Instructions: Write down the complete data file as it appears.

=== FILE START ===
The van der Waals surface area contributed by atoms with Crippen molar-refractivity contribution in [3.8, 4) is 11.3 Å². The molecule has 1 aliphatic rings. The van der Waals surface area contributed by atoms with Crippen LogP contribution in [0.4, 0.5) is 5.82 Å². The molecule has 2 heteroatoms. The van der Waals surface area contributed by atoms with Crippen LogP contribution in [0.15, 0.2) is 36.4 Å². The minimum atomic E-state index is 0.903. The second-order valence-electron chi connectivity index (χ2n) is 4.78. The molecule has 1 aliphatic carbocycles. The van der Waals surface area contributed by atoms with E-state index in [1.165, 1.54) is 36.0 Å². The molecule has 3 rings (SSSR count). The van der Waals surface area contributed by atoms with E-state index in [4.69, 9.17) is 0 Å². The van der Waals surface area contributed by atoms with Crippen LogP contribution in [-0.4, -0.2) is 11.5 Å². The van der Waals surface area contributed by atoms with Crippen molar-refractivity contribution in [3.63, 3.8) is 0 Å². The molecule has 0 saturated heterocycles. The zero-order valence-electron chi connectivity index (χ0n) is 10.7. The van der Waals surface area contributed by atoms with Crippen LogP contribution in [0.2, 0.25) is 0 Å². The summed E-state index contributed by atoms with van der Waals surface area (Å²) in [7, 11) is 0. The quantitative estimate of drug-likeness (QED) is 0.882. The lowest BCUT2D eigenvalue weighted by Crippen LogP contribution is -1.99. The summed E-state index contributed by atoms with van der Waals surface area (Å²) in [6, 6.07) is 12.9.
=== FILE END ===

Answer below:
The van der Waals surface area contributed by atoms with Crippen molar-refractivity contribution in [3.8, 4) is 11.3 Å². The molecule has 1 aliphatic rings. The van der Waals surface area contributed by atoms with Crippen LogP contribution in [0.4, 0.5) is 5.82 Å². The molecule has 2 heteroatoms. The van der Waals surface area contributed by atoms with Crippen LogP contribution in [0.15, 0.2) is 36.4 Å². The minimum atomic E-state index is 0.903. The second-order valence-electron chi connectivity index (χ2n) is 4.78. The molecule has 1 aliphatic carbocycles. The van der Waals surface area contributed by atoms with E-state index in [1.165, 1.54) is 36.0 Å². The molecule has 3 rings (SSSR count). The van der Waals surface area contributed by atoms with E-state index in [4.69, 9.17) is 0 Å². The van der Waals surface area contributed by atoms with Crippen LogP contribution in [-0.4, -0.2) is 11.5 Å². The van der Waals surface area contributed by atoms with Crippen molar-refractivity contribution in [3.63, 3.8) is 0 Å². The molecule has 0 saturated heterocycles. The zero-order valence-electron chi connectivity index (χ0n) is 10.7. The van der Waals surface area contributed by atoms with Crippen LogP contribution in [0.2, 0.25) is 0 Å². The summed E-state index contributed by atoms with van der Waals surface area (Å²) in [7, 11) is 0. The quantitative estimate of drug-likeness (QED) is 0.882. The lowest BCUT2D eigenvalue weighted by Crippen LogP contribution is -1.99. The summed E-state index contributed by atoms with van der Waals surface area (Å²) in [6, 6.07) is 12.9.